• Mission: the goal(s) assigned to an enterprise by its governors.
    • Organization: a managed group of people, with allocated resources, that acts as a unit.
    • Outcome: a measurable change in the level of need of an individual client or the aggregate need of a target group, directly attributable to the delivery of a service or a program.
    • Partner: an autonomous enterprise or organization that enters into an agreement to share accountability (and risk) for a program and its outcomes. An organization that is a partner can also act as an agent for service delivery.
    • Process: a linked sequence of activities that delivers a service, manages a resource, or operates an organization.
    • Program: a mission assigned to an enterprise by its governors to address the specific needs of a target group, and implemented through a collection of services that contribute to the achievement of the program’s goals.
    • Public Beneficiary : the target population that benefits from achievement of a program’s public goals. Sometimes referred to as the “Beneficial Client”.
    • Public Service : provision of specific results (deliverables) that satisfy the needs of clients outside the OPS and contribute to the achievement of public goals, and does not depend on the existence of another public service for its existence, i.e. all public services are independent of other public services.
  • 45. Glossary of Terms
    • Quality: a measure of the “goodness” of a product or a service deliverable in terms of client satisfaction, comparison with a pre-defined standard, or the level of returns/re-work required.
    • Resource: a tangible or intangible asset used to perform activities (e.g. people, money, facilities, materials, information, tools, knowledge, etc.)
    • Responsibility: a clearly identified obligation for the authorized conduct of a specified program activity, where performance is evaluated through the application of established criteria.
    • Service : provision of specific results (deliverables) that satisfy the needs of clients and contribute to the achievement of Program goals.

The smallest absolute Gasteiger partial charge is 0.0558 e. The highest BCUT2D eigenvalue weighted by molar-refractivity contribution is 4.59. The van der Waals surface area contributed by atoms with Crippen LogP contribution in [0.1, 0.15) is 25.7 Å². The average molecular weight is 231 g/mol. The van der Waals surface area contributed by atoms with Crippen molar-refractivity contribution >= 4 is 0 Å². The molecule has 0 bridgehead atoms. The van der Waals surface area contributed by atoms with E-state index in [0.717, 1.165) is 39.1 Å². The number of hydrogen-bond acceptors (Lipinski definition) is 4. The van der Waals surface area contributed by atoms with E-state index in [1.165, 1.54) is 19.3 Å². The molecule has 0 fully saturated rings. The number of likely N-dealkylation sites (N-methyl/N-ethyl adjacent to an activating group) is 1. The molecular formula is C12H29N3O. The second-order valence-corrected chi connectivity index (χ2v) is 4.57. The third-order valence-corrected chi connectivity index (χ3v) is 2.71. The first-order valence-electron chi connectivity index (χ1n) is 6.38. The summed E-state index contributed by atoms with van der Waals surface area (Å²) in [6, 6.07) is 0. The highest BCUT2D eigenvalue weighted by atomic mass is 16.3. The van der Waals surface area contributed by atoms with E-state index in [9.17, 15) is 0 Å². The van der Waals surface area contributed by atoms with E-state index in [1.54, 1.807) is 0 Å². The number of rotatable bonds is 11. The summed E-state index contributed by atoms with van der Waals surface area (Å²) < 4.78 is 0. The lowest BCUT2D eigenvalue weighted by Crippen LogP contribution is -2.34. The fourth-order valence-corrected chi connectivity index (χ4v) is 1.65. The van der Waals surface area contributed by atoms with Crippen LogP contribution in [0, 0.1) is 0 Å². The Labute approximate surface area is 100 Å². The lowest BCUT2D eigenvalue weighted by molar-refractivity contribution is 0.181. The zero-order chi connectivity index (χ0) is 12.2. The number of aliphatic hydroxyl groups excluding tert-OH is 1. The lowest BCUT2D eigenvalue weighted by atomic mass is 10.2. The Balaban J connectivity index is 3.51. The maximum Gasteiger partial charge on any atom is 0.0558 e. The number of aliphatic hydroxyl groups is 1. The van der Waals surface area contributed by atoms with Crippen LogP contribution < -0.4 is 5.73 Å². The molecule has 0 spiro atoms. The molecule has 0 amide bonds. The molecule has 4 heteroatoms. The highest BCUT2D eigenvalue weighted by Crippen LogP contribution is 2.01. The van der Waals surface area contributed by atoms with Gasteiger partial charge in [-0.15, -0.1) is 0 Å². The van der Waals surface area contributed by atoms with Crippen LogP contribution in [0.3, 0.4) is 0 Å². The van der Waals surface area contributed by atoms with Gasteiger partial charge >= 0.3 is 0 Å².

• Service Outcome: the contribution of a service toward achievement of a public goal or the desired impact on the Target Group associated with a Program.
    • Service Output: the result of a service delivered to a client, measured by quantitative “units of service delivery”.
    • Supplier: a person or organization, external to the enterprise, that provides it with products or services.
    • Stakeholder : a person or organization with a vested interest in a program, service, resource or issue (may include clients, governors, suppliers, partners and agents).
    • Target Group: the population or segment of the population that is the intended beneficiary of a Program or the intended recipient of a Service. Where a Target Group is large and has varying needs, it may be subdivided into “Target Group Segments”, with different need profiles.
    • Transaction: a business concept that represents an exchange of value between two parties, usually, but not always, a buyer and a seller, or a client and a provider.
    • Value Chain : - an end-to-end view of the service cycle showing the stages that add value, the participants involved, and the business transactions that link them.
  • 46. LRC Corporate Values
    • Accountable Leadership – being responsible for and accountable to people, projects or systems
    • Ethics and Integrity – conduct business in an ethical manner, honest and sincere in managing employer-employee relationships
    • Respect for Individual Choices - choice in balancing personal life and work life
    • Logical - Rational, Organized and Objective
    • Teamwork – working as a team in a spirit of co-operation
    • Recognizing Achievements – recognition of goals being met
    • Recognizing Competencies – effective use of employee skills, abilities and know-how
    • Opportunities to Develop – encourages learning, education and participation
    • Responsive to Customer Needs – focusing on the needs of customers, honourable
    • Innovation and Creativity – encourage and reward innovation and creativity
    • Controllership, Value For Money and Financial Accountability